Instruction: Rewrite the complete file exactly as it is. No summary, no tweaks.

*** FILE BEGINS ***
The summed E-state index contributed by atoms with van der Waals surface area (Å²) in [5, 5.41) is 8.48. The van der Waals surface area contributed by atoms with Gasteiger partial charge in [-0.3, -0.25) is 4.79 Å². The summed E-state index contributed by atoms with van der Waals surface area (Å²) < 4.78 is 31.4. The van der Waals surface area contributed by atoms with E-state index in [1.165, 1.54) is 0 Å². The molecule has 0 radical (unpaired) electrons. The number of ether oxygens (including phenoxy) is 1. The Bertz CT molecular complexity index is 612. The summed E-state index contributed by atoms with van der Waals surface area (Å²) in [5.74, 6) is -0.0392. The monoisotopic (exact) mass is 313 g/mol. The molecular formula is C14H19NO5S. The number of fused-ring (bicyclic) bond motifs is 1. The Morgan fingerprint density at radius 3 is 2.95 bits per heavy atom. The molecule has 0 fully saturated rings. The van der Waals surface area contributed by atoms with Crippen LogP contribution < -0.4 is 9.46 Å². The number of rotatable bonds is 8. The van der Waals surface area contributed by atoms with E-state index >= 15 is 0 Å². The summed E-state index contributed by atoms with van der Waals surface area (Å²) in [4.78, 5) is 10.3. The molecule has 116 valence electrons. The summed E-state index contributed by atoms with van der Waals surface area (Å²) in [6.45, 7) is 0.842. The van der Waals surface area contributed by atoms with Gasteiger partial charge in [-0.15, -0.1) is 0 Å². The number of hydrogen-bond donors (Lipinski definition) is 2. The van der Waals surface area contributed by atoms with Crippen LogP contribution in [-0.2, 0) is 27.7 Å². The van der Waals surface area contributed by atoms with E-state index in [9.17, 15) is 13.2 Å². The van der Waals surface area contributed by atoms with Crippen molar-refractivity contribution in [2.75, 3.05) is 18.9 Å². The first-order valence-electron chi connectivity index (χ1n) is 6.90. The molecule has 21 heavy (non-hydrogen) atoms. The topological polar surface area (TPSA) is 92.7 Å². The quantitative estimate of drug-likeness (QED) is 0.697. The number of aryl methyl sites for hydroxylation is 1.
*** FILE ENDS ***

The summed E-state index contributed by atoms with van der Waals surface area (Å²) in [5, 5.41) is 8.48. The van der Waals surface area contributed by atoms with Gasteiger partial charge in [-0.3, -0.25) is 4.79 Å². The summed E-state index contributed by atoms with van der Waals surface area (Å²) < 4.78 is 31.4. The van der Waals surface area contributed by atoms with E-state index in [1.165, 1.54) is 0 Å². The molecule has 0 radical (unpaired) electrons. The number of ether oxygens (including phenoxy) is 1. The Bertz CT molecular complexity index is 612. The summed E-state index contributed by atoms with van der Waals surface area (Å²) in [5.74, 6) is -0.0392. The monoisotopic (exact) mass is 313 g/mol. The molecular formula is C14H19NO5S. The number of fused-ring (bicyclic) bond motifs is 1. The Morgan fingerprint density at radius 3 is 2.95 bits per heavy atom. The molecule has 0 fully saturated rings. The van der Waals surface area contributed by atoms with Crippen LogP contribution < -0.4 is 9.46 Å². The number of rotatable bonds is 8. The van der Waals surface area contributed by atoms with E-state index >= 15 is 0 Å². The summed E-state index contributed by atoms with van der Waals surface area (Å²) in [4.78, 5) is 10.3. The molecule has 116 valence electrons. The summed E-state index contributed by atoms with van der Waals surface area (Å²) in [6.45, 7) is 0.842. The van der Waals surface area contributed by atoms with Gasteiger partial charge in [-0.15, -0.1) is 0 Å². The number of hydrogen-bond donors (Lipinski definition) is 2. The van der Waals surface area contributed by atoms with Crippen LogP contribution in [-0.2, 0) is 27.7 Å². The van der Waals surface area contributed by atoms with E-state index in [9.17, 15) is 13.2 Å². The van der Waals surface area contributed by atoms with Crippen molar-refractivity contribution in [2.75, 3.05) is 18.9 Å². The first-order valence-electron chi connectivity index (χ1n) is 6.90. The molecule has 21 heavy (non-hydrogen) atoms. The topological polar surface area (TPSA) is 92.7 Å². The quantitative estimate of drug-likeness (QED) is 0.697. The number of aryl methyl sites for hydroxylation is 1.